Helen has lived in Cantabria, Spain for the past year as an auxiliar de conversación for the Spanish government. Here she tells us about her top 10 reasons to live in gorgeous Cantabria— and they sound tempting!
“Cantabria Infinita” – the region’s slogan says it all. Infinite beauty. Infinite friendliness. Infinite opportunities!
Cantabria, Spain is located in the north of the country, to west of the Basque Country and to the east of Asturias. It is located in a part of the country called “Green Spain”, a region with beautiful mountains covered in lush vegetation. If you’re looking to live in a region where the mountains reach the sea, Cantabria is for you!
Why should you choose to live in Cantabria, Spain?
1. It’s Gorgeous Here
Cantabria, Spain is located between the Cantabrian Mountain Range and the Bay of Biscay. The contrast between the mountains and the sea is a beautiful sight. In fact, a photo taken from the port of San Vicente de la Barquera was the region I chose to move to Cantabria! The frequent precipitation means the landscape stays a beautiful shade of green nearly year-round. Many have compared Cantabria’s green hills to Ireland, and the Picos de Europa mountains of the region’s south-west corner to those of Switzerland.
2. Life is Good
Just like any region in Spain, the quality of life is quite good in Cantabria. However, I’d argue that the after work coffee/beer/glass of wine tastes a lot better when you’ve got a view of the beautiful Cantabrian Sea or the green hills just to the south!
Cantabria is one of the smaller Autonomous Communities in Spain and it’s easy to get around. RENFE and FEVE trains run north-south and east-west, respectively, and ALSA offers bus service into most towns. It’s relatively easy to live in the capital city, Santander, and work in another part of the region.
4. The Food
Cantabrian food, like that of most regions in Spain, is wonderful. Be sure to try the locally caught fish, the famous Cantabrian stew (Cocido Montañes), Cantabrian Style Cheesecake (Quesada Pasiega), and typical Cantabrian pastry (Sobaos Pasiegos). The region also has great cheese and orujo liquors. Take note of the occasional Ruta del Pincho (tapas route), which are held throughout the region. Most offer a glass of wine, beer, or grape juice (mosto) with a delicious pincho for around two euros. It’s a great way to get to learn about Cantabrian gastronomy!
Cantabria is easy to get around and easy to leave should you choose to explore Europe. Santander has an international airport and the Bilbao airport is just an hour away. International bus lines run through the Santander bus station. The city is linked to Madrid by train and a regular ferry service links Santander with England.
From the Roman roads to the Altamira Caves, Cantabria has been an important region throughout history. Fascinating historical sites can be found throughout the region, and a number of local festivals commemorate historical events in Cantabria.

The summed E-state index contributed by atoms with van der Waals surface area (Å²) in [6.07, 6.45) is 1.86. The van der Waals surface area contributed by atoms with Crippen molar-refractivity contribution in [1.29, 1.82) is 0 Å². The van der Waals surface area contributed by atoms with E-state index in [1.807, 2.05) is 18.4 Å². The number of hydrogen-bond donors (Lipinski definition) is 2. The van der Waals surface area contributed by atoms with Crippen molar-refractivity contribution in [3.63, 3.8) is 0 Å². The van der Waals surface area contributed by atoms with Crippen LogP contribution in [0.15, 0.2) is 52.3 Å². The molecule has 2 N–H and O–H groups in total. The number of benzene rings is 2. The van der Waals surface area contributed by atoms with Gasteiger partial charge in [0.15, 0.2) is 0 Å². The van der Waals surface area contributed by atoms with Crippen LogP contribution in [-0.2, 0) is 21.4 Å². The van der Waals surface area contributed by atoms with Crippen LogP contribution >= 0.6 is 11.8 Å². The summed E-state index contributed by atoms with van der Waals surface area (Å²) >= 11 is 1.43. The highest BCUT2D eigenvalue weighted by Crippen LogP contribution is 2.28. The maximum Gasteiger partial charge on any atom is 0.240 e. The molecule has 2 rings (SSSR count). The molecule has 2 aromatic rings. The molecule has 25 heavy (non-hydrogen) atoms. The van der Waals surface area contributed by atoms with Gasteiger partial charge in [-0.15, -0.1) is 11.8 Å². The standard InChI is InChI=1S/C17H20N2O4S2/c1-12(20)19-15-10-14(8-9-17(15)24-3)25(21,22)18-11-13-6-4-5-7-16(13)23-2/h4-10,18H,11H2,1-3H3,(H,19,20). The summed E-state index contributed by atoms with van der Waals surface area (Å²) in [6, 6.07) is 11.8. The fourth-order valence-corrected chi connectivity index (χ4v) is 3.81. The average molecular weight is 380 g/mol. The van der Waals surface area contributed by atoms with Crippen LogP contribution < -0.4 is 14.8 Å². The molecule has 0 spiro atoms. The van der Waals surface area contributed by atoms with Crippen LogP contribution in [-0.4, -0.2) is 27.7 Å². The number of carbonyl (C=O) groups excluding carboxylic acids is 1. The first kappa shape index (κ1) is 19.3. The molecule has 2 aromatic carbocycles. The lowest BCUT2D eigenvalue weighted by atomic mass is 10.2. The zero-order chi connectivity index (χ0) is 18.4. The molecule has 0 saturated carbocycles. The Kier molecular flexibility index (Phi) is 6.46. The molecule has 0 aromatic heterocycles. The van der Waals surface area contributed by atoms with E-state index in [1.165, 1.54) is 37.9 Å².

If you like to hike, swim, kayak, ski, or go caving, Cantabria has it all. Plenty of great hiking trails can be found across the region. Alto Campo ski mountain is located near the city of Reinosa in the south of the region. Cantabria is also home to some of the most important caves in the country.
Cantabria is home to a number of exciting fiestas in the region! From Potes’ Festival de Orujo in November to Carnavales in Santoña and the Desembarco de Carlos V in Laredo as well as numerous city or neighborhood festivals, there are plenty of opportunities to pasarlo bien in the region, especially during the warmer and less rainy summer months.
9. The People
While folks in the north of Spain tend to be considered more reserved than their compatriots in the south of the country, Cantabrians tend to be wonderfully kind and helpful. I will never forget the kind older gentleman who helped me find my hotel when I first arrived – lost and scared – in the region. Having grown up in New England, I feel right at home in Cantabria!
10. A Perfect Place to Learn Spanish
Given the relative lack of English-speaking immigrants in the region you are pretty much forced to practice your Spanish skills. People tend to be patient with you as long as you try! I’m a firm believer that full-immersion is one of the best ways to learn a language, and Cantabria is a region where if you want to be fully immersed in the language you can be.
I think Cantabria is often overlooked by many people visiting or deciding to live in Spain. Truth be told, I don’t really want the secret to get out about how life really is here! It’s a beautiful region with great food and great people. I came with the idea of staying just for a year – it has now been four years since I first stepped off that bus in Santander. I’m very happy with my choice!
Thanks to Helen (who wishes to remain annonymous) for her great article about Cantabria. Hopefully it inspires the rest of us to go for a visit, or consider it for a place to live in Spain.